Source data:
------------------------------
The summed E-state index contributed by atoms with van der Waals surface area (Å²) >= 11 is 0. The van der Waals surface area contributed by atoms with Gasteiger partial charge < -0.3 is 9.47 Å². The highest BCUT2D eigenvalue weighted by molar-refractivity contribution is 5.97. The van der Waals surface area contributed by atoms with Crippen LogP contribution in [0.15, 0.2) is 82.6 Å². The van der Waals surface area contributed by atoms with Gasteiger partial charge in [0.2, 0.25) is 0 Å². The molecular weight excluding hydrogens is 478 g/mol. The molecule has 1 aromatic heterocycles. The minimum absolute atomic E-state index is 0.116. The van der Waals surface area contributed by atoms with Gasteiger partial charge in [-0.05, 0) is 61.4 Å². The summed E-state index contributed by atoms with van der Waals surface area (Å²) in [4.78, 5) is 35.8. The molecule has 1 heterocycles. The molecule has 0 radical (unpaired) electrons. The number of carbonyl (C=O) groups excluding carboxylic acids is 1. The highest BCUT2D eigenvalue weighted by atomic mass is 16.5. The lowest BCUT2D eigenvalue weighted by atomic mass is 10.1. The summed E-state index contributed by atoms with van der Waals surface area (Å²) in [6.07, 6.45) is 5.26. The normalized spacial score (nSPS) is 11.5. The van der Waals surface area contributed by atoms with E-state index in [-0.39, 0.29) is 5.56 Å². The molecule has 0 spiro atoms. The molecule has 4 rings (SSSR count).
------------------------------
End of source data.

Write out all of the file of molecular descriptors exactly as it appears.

The summed E-state index contributed by atoms with van der Waals surface area (Å²) >= 11 is 0. The van der Waals surface area contributed by atoms with Gasteiger partial charge < -0.3 is 9.47 Å². The highest BCUT2D eigenvalue weighted by molar-refractivity contribution is 5.97. The van der Waals surface area contributed by atoms with Crippen LogP contribution in [0.15, 0.2) is 82.6 Å². The van der Waals surface area contributed by atoms with Gasteiger partial charge in [0.2, 0.25) is 0 Å². The molecular weight excluding hydrogens is 478 g/mol. The molecule has 1 aromatic heterocycles. The minimum absolute atomic E-state index is 0.116. The van der Waals surface area contributed by atoms with Gasteiger partial charge in [-0.05, 0) is 61.4 Å². The summed E-state index contributed by atoms with van der Waals surface area (Å²) in [4.78, 5) is 35.8. The molecule has 1 heterocycles. The molecule has 0 radical (unpaired) electrons. The number of carbonyl (C=O) groups excluding carboxylic acids is 1. The highest BCUT2D eigenvalue weighted by atomic mass is 16.5. The lowest BCUT2D eigenvalue weighted by atomic mass is 10.1. The summed E-state index contributed by atoms with van der Waals surface area (Å²) in [6.07, 6.45) is 5.26. The normalized spacial score (nSPS) is 11.5. The van der Waals surface area contributed by atoms with E-state index in [-0.39, 0.29) is 5.56 Å². The molecule has 0 spiro atoms. The molecule has 4 rings (SSSR count).